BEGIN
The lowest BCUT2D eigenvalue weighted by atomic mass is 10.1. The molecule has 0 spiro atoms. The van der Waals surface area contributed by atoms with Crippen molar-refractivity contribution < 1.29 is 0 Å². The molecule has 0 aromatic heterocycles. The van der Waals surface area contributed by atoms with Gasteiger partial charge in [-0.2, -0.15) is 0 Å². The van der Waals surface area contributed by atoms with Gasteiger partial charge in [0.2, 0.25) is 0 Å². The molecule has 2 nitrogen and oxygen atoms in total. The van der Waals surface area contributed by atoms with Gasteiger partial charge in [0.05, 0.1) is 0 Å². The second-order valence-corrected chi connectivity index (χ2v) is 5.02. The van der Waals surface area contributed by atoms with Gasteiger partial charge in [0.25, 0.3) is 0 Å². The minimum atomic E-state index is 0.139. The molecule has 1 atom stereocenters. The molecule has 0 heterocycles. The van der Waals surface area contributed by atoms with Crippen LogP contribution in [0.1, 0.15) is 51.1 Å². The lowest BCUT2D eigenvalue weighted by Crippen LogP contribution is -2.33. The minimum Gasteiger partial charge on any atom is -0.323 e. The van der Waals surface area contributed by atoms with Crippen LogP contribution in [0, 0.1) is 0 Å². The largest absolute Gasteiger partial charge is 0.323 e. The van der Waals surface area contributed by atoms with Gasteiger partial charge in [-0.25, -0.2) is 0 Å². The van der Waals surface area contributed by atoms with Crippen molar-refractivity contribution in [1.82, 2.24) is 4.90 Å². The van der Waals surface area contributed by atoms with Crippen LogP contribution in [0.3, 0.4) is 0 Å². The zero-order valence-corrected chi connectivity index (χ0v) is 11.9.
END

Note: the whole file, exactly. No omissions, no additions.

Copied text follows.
The lowest BCUT2D eigenvalue weighted by atomic mass is 10.1. The molecule has 0 spiro atoms. The van der Waals surface area contributed by atoms with Crippen molar-refractivity contribution < 1.29 is 0 Å². The molecule has 0 aromatic heterocycles. The van der Waals surface area contributed by atoms with Gasteiger partial charge in [-0.2, -0.15) is 0 Å². The van der Waals surface area contributed by atoms with Gasteiger partial charge in [0.2, 0.25) is 0 Å². The molecule has 2 nitrogen and oxygen atoms in total. The van der Waals surface area contributed by atoms with Gasteiger partial charge in [0.05, 0.1) is 0 Å². The second-order valence-corrected chi connectivity index (χ2v) is 5.02. The van der Waals surface area contributed by atoms with Gasteiger partial charge in [0.25, 0.3) is 0 Å². The minimum atomic E-state index is 0.139. The molecule has 1 atom stereocenters. The molecule has 0 heterocycles. The van der Waals surface area contributed by atoms with Crippen LogP contribution in [0.1, 0.15) is 51.1 Å². The lowest BCUT2D eigenvalue weighted by Crippen LogP contribution is -2.33. The minimum Gasteiger partial charge on any atom is -0.323 e. The van der Waals surface area contributed by atoms with Crippen LogP contribution in [0, 0.1) is 0 Å². The largest absolute Gasteiger partial charge is 0.323 e. The van der Waals surface area contributed by atoms with Gasteiger partial charge in [-0.25, -0.2) is 0 Å². The van der Waals surface area contributed by atoms with Crippen molar-refractivity contribution in [1.82, 2.24) is 4.90 Å². The van der Waals surface area contributed by atoms with Crippen LogP contribution in [0.3, 0.4) is 0 Å². The zero-order valence-corrected chi connectivity index (χ0v) is 11.9.